WRITING: Backstory

Got some good advice from a friend last night regarding Big Tim Dawson, and I recognized it immediately as the path I should have taken yesterday in my thousand-word romp with him.

We can start out with a great opening, hit the ground running, as they say, but that necessarily brings up the want for backstory to bring in the needed information to the understanding of the story to that point (if applicable) so the reader has some idea of what’s going on before he can look forward to what will happen.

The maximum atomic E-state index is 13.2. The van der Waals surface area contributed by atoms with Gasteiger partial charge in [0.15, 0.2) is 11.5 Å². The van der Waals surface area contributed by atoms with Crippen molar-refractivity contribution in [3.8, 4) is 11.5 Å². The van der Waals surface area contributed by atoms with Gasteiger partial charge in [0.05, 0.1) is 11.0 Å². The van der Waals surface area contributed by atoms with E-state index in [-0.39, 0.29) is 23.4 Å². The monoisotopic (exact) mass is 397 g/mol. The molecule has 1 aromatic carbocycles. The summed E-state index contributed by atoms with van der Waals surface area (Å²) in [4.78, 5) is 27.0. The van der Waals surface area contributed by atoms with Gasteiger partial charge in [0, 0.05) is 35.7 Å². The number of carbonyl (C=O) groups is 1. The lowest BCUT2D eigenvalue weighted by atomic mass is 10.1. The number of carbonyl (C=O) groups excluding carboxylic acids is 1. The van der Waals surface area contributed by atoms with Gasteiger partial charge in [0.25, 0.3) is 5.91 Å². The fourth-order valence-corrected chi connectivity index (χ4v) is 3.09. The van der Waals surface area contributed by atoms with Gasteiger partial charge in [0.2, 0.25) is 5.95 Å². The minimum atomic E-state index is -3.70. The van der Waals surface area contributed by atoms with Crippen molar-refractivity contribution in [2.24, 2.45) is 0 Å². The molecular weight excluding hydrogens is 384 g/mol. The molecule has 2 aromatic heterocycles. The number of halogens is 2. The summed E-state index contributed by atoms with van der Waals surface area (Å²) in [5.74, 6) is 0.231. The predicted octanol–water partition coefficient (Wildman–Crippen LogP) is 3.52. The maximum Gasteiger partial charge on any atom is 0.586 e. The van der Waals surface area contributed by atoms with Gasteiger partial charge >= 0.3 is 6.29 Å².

Well in working with Big Tim, somewhere along the way I got into research and reporting mode and started rambling with all those unnecessary bits of story that don’t add to the current story at all.  It just seemed as if I sat there and glowed with a mother’s pride to relate all Tim did since kindergarten.  I knew it was wrong, but having it pointed out was great because I won’t be tempted to keep going off in that direction.

So a large chunk of Tim’s life will be condensed or cut; but it will enable me to take a more interesting road with Tim now that I know him better.

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